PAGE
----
Situated outside the Humanities building, the Recycling Club continued their sustainability mission last Thursday, April 7.
After the success of RecycleMania, they are moving onto educating the student body about a largely unknown issue: how to recycle electronics. They began their mission with “Donuts for Batteries.”
According to Dana Moss, public relations officer for the Recycling Club, recycling electronics is an issue most people are unaware of. According to Moss, most people do not know how to recycle their old cell phone or car batteries.
“It’s important to become aware of where you can recycle these batteries,” said Moss.
Members of the club were offering free Dunkin Donuts to anyone on campus who would sign the recycling electronics sustainability pledge. After signing the recycling electronics sustainability pledge, students were asked to take pictures with their pledge in hand.
Lauren Brois, president and recycling coordinator of the Recycling Club, said that the club decided to hand out donuts because they were “more appealing and the table was set up right next to Jazzman’s.”
According to Brois, a lot of people stopped by their table in between classes. Most people were not aware of how to recycle batteries and how big of an issue it was. By the end of the day, more than 100 people had signed their pledge.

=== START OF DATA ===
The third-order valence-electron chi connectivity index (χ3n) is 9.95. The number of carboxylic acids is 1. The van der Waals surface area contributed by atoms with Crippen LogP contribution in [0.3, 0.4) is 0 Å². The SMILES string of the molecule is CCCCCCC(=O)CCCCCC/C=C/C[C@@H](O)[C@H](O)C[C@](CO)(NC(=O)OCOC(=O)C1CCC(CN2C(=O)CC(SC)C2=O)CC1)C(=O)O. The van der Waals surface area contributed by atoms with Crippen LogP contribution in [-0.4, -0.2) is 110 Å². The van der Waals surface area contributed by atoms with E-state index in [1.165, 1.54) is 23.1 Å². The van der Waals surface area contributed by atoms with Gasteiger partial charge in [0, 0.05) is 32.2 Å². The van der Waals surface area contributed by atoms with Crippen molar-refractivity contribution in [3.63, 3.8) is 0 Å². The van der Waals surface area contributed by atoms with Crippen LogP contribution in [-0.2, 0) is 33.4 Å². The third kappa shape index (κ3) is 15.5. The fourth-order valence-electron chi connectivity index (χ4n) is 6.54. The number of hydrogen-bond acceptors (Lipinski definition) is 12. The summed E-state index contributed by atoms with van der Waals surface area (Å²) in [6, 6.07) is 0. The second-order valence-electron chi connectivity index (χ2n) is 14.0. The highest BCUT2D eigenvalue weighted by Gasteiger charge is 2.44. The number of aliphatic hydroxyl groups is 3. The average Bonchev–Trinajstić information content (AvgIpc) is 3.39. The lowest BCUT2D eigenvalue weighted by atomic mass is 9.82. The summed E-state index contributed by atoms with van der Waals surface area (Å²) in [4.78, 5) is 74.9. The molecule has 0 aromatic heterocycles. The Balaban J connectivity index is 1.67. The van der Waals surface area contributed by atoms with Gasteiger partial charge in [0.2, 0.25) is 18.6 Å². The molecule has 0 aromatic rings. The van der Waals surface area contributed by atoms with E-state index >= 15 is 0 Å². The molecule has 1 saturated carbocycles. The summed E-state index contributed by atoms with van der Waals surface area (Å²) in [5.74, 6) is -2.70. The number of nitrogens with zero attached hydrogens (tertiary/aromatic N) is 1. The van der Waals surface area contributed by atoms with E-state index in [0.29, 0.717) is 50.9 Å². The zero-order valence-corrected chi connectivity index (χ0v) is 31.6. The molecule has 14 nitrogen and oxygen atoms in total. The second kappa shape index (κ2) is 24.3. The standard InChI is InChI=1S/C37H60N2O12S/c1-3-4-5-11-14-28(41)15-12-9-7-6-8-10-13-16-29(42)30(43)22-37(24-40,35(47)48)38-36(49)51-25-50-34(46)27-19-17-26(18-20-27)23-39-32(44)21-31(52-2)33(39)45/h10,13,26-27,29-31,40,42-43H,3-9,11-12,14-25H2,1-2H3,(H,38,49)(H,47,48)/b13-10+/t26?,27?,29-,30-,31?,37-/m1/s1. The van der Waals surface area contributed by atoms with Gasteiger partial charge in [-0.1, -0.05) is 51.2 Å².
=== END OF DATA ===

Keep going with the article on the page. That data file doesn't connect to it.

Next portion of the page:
These photos will be posted on the New Paltz Recycles Facebook page.
Informational material was available for all students at the table as well. According to the material provided by the club, “Batteries are easily recycled, and it is important to recycle them because they contain heavy metals and toxic chemicals.”
Car batteries can be grinded, have their acid neutralized and have polymers separated from the lead in them. The Recycling Club informational material provides students with places that provide these services for free such as Autozone and Advanced Auto Parts in New Paltz. Regular dry cell batteries can be recycled in stores such as Best Buy and Office Depot.
Martin Duffy, a Recyling Club member, said regular batteries are permanently dead because of the electrochemical reaction that takes place.
There was also a pamphlet distributed by the Recycling Club that educated students about the composition of the typical consumer electric battery.
Duffy said students were not aware of the amount of material in the batteries. For example, in all Energizer and Duracell batteries, the electrodes are made of manganese-oxide with an alkaline electrode. Mercury is also present in many types of batteries.
“We have set up bins to recycle batteries in all the residence halls in the RA’s office,” said Kelly Drummond, vice president of the Recycling Club.
The Recycling Club will be collecting batteries again at the Earth Day Carnival on Friday, April 22. They meet every Monday at 7 p.m. in Student Union 402. For more information please visit their blog at: http://greenthinking.newpaltz.edu.